Should you run a public hospital or a private clinic in China?
There is a rising dema...
This article was originally published in the August issue of Healthcare Global magazine. To read additional features, click here.
There is a rising demand for health services as the population increases, and the industry has realized that to meet the public’s demand it is impossible to solely rely on hospitals. Of course, the discussion of expanding existing hospitals by adding beds and prolonging doctors’ hours has been held by many within the industry but that won’t resolve the issue at hand. What we need now is to further expand community medical services via private clinics.
Public hospitals in China have remained underdeveloped for years, according to Beijing Review, the reason being due to a shortage of doctors. With this in mind, how can private clinics rise? The answer: doctors.
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Doctors are the best medical resource as they are already supposed to operate in accordance with the rules of the market. To solve the issue of persuading patients who prefer large, public hospitals to attend community medical agencies, one must look to mobility.
If doctors from public hospitals are willing to open their own clinics, policy support should be offered to them, the source states.
“The reality is the country's best doctors and medical experts are serving in public hospitals in big cities, and as a result, patients from around the country rush to these hospitals for medical treatment,” Guo Changsheng told Beijing Review. To encourage on-the-job doctors to open clinics means medical resources will be distributed in accordance with market rules, which will mobilize current medical resources to the largest extent. The major objective for this policy is to cushion the conflicts between the public's huge demand for quality medical treatment and the limited medical resources, particularly excellent doctors.”
Conflicts may arise when doctors run their own clinics while keeping their posts in larger hospitals at the same time. They key to dissolving these conflicts is balance. An additional issue is that private clinics are unlikely to be covered by the country’s medical system.
“A major obstacle for the establishment of private clinics is the complicated and strict approval procedure. Compared to public hospitals, these clinics will bear heavy tax burdens and difficulty in purchasing medical equipment,” added Changsheng.
According to experts, most doctors feel they will not choose to operate a private clinic.
The fear of sacrificing personal time is one that has held doctors back from venturing into open waters. As a result, patients have also begun to fear whether their doctors are overworked, therefore hindering the quality of medical services provided.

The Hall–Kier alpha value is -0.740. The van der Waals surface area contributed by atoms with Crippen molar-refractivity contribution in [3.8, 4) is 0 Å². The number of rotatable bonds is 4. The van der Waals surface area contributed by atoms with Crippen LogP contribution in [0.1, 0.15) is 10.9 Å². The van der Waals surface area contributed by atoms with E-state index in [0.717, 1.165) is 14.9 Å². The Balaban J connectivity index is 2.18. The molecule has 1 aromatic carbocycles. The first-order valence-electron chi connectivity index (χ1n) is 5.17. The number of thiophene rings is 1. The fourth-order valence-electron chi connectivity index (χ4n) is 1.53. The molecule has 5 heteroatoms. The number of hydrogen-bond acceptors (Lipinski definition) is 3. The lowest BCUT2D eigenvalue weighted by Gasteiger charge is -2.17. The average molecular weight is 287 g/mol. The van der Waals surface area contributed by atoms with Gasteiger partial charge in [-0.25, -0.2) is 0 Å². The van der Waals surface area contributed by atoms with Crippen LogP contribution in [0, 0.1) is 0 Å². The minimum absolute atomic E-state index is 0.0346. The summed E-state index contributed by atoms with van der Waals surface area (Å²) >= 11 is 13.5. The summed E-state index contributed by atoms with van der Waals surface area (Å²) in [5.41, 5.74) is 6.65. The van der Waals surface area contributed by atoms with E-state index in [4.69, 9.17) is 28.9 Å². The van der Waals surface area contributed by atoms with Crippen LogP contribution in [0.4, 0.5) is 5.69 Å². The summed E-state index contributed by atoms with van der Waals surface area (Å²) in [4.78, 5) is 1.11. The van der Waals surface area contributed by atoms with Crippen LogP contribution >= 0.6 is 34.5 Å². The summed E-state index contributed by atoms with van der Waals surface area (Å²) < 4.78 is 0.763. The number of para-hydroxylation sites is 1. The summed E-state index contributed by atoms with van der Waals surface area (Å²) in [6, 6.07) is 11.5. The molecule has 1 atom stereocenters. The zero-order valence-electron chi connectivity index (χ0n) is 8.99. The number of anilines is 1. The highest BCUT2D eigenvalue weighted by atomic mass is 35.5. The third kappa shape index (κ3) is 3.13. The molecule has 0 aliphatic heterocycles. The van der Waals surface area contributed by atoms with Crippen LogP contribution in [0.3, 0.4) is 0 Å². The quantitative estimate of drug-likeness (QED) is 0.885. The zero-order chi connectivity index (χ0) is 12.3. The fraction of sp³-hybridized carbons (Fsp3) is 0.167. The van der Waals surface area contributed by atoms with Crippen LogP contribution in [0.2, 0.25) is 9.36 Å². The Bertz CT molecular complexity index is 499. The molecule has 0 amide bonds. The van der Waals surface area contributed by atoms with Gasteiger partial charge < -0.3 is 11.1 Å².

Moving towards accessibility
In Beijing’s larger hospitals, it is reported that one doctor could receive an average of nearly 100 patients every day, sometimes even around 200. But, private clinics have their advantages.
Doctors have accumulated a lot of experience from big hospitals and are usually capable of communicating with patients. These clinics don't need medical inspection equipment, or other expensive hardware, as they can entrust a qualified third party to do the necessary physical examination for patients.
As with every industry, here are pros and cons to remaining solely in a public hospital setting:
Payment security: Both staff and physicians are assured of their incomes in a public hospital. Incomes are also sometimes higher.
Less administrative troubles: The hospital will worry less about issues such as human resources, billing and collecting, rent and overhead.
Compensation can be changed: Nearly all hospitals pay on some form of production-based compensation formula but that does not mean that can’t change.
You may be judged by new metrics: Hospitals are aggressively adopting quality and patient satisfaction measures that are part of the overall compensation plan.
“Although the policy grants individual doctors the freedom to run their own clinics, hospitals tend to hold on to their best doctors and prevent them from leaving,” said Lei Hongpei. “However, if doctors and hospitals can reach a balance in terms of economic interests and various other aspects, medical capacity will be improved, and this is beneficial to the public.”
“Private clinics are mostly operating in communities, where doctors are badly needed, Hongpei added. “Patients who usually find it difficult to see a doctor in big hospitals will now have easy access to quality doctors in community clinics. On the basis of doing well in hospitals, doctors can make extra money in their private clinics.”
Many physicians enjoy a hospital association and some simply don’t. The bottom line? Do what works best for your daily routine and how you believe you can best treat your patients.
How healthcare can safeguard itself against cyberthreats
One of the most fundamental lessons from the COVID crisis is that health should always be a priority. In a similar fashion to the human body that frequently fights off viruses and foreign invaders that intend to cause it harm, the sector itself is now a prime target for another type of external threat: cyberattacks.
The figures speak for themselves: between December and January this year, hospitals in the UK were at 89% capacity, with 7,000 fewer available beds than there usually are. As the pandemic increased pressure on hospitals, clinics, and research facilities to create a treatment for patients globally, it has left the sector exposed to hackers who, like a virus, have been targeting it relentlessly and evolving their tactics.
From patient records being held ransom, to fake emails claiming to originate from the UN WHO, the NHS, or vaccine centres, through to attacks on the cold supply chain to find out the secret formula of the COVID vaccine, the healthcare industry is facing constant cyberattacks and struggling to cope. This threat is unlikely to go away anytime soon – and as such, the industry needs to take a proactive, preventative stance to stay safe in a dynamic digital world.